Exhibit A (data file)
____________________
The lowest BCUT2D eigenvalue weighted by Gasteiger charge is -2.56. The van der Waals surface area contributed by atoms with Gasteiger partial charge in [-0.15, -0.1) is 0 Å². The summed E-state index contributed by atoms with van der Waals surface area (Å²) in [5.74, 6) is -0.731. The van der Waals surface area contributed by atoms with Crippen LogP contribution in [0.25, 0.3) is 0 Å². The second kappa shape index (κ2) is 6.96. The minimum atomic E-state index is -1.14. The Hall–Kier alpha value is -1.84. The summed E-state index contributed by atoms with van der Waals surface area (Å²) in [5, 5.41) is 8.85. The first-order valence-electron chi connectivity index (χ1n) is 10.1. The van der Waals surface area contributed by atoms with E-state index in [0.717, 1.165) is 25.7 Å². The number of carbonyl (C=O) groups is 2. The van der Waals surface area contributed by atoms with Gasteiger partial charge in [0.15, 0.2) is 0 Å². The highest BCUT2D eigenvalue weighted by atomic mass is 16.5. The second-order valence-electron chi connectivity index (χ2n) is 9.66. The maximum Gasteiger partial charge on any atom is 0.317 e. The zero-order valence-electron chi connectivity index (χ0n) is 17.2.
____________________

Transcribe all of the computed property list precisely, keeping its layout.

The lowest BCUT2D eigenvalue weighted by Gasteiger charge is -2.56. The van der Waals surface area contributed by atoms with Gasteiger partial charge in [-0.15, -0.1) is 0 Å². The summed E-state index contributed by atoms with van der Waals surface area (Å²) in [5.74, 6) is -0.731. The van der Waals surface area contributed by atoms with Crippen LogP contribution in [0.25, 0.3) is 0 Å². The second kappa shape index (κ2) is 6.96. The minimum atomic E-state index is -1.14. The Hall–Kier alpha value is -1.84. The summed E-state index contributed by atoms with van der Waals surface area (Å²) in [5, 5.41) is 8.85. The first-order valence-electron chi connectivity index (χ1n) is 10.1. The van der Waals surface area contributed by atoms with E-state index in [0.717, 1.165) is 25.7 Å². The number of carbonyl (C=O) groups is 2. The van der Waals surface area contributed by atoms with Gasteiger partial charge in [0.15, 0.2) is 0 Å². The highest BCUT2D eigenvalue weighted by atomic mass is 16.5. The second-order valence-electron chi connectivity index (χ2n) is 9.66. The maximum Gasteiger partial charge on any atom is 0.317 e. The zero-order valence-electron chi connectivity index (χ0n) is 17.2.